United Nations Commission on International Trade Law (UNCITRAL) | IAS Target

United Nations Commission on International Trade Law (UNCITRAL)

IAS Target

United Nations Commission on International Trade Law (UNCITRAL)

The United Nations Commission on International Trade Law (UNCITRAL) is a subsidiary body of the U.N. General Assembly (UNGA) responsible for helping to facilitate international trade and investment. UNCITRAL carries out its work at annual sessions held alternately in New York City and Vienna, where it is headquartered. It is the core illicit body of the United Nations system in the field of international trade law.

Members 60
Established 1966 by UNGA
Headquarters Vienna, Austria
Parent organization UN General Assembly

The Commission member States are appointed by the General Assembly. Membership is structured so as to be representative of the world's various geographic regions and its principal economic and legal systems. Members of the commission are nominated for terms of six years; the terms of half the members expire every three years.

UNCITRAL's mandate

  • To encourage the progressive harmonization and unification of international trade law through conventions, model laws, and other instruments that address key areas of commerce, from dispute resolution to the sale of goods and procurement.
  • It also aims to modernize and harmonize rules on international business.

Functions of UNCITRAL

  • Maintaining relation with other UN organs and specialized agencies concerned with international trade.
  • Coordinating the work of active organizations and encouraging cooperation among them.
  • Promoting the adoption of new international conventions, model laws and uniform laws and promoting the codification and wider acceptance of international trade terms, provisions, customs and practice, in collaboration with the organizations operating in this field.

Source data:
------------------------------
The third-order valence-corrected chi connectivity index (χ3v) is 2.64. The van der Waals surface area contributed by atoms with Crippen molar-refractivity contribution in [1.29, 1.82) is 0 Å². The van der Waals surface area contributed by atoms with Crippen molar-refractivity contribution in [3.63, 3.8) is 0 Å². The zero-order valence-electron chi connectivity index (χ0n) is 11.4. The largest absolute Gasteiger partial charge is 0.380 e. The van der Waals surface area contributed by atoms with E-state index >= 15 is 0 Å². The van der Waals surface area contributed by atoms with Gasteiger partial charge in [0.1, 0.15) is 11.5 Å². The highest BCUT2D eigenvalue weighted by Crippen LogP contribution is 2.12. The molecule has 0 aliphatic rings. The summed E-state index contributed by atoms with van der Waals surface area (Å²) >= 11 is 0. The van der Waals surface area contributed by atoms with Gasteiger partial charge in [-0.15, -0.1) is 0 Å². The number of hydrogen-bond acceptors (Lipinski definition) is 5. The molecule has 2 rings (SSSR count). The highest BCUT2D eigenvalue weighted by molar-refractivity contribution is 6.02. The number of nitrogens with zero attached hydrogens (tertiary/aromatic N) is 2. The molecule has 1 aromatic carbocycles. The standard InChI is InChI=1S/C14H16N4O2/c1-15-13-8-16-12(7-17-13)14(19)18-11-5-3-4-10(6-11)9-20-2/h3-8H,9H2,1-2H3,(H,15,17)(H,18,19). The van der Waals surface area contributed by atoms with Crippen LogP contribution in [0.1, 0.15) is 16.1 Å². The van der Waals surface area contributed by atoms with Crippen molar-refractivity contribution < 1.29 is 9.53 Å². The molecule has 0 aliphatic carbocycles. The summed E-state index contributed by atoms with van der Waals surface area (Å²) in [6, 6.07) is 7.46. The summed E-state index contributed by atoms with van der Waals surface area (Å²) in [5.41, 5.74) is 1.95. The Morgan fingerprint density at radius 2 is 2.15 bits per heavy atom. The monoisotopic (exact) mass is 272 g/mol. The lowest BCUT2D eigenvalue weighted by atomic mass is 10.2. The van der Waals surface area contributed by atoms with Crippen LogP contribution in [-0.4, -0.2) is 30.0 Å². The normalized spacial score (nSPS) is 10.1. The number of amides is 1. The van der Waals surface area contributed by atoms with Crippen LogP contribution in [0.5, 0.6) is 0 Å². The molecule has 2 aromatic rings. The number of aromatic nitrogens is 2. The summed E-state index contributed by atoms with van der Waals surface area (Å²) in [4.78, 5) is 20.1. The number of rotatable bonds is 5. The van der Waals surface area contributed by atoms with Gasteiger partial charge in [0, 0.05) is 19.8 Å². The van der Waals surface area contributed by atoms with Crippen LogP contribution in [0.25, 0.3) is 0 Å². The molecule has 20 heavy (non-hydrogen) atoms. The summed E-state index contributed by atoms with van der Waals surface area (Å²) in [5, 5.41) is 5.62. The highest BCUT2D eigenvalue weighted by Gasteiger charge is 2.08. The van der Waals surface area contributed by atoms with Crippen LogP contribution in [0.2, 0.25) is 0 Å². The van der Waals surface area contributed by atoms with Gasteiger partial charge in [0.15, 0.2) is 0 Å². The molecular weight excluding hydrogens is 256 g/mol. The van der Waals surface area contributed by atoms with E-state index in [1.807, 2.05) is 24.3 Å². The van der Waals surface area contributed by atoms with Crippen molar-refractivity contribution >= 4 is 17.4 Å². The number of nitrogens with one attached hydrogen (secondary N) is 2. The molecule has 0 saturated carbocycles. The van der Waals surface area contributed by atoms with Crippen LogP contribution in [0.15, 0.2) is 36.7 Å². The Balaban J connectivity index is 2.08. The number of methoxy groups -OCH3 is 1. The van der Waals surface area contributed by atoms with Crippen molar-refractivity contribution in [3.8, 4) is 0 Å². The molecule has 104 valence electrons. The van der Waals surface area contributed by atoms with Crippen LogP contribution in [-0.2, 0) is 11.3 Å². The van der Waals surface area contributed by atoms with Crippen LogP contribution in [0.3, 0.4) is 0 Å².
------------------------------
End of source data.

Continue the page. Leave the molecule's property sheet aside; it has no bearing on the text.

• Establishing and maintaining a close collaboration with the UN Conference on Trade and development.
  • Promoting wider participation in existing international conventions and wider acceptance of existing model and uniform laws.
  • Promoting ways and means of ensuring a uniform interpretation and application of international conventions and uniform laws in the field of the law of international trade.
  • Collecting and disseminating information on national legislation and modern legal developments, including case law, in the field of the law of international trade.

Structure

The methods of work are organized at three levels.
UNCITRAL The first level UNCITRAL itself (The Commission), which holds an annual plenary session.
Intergovernmental working groups The second level is the intergovernmental working groups which are developing the topics on UNCITRAL's work program. Texts designed to simplify trade transactions and ease associated costs are developed by working groups comprising all member States of UNCITRAL, which meet once or twice per year. The Non-member States and interested international and regional organizations are also invited and can actively contribute to the work since decisions are taken by consensus, not by vote. Draft texts completed by these working groups are submitted to UNCITRAL for finalization and adoption at its annual session.
International Trade Law Division of the United Nations Office The International Trade Law Division of the United Nations Office of Legal Affairs provides substantive secretariat services to UNCITRAL, such as conducting research and preparing studies and drafts. This is the third level, which assists the other two in the preparation and conduct of their work.

India and UNCITRAL

  • India is a founding member of UNCITRAL
  • India hosted the golden jubilee celebrations of United Nations Commission on International Trade Law (UNCITRAL).
  • In 2016 it was re-nominated for a term of six years (2016-2022).
  • India is only one of eight countries which have been a member of UNCITRAL since its inception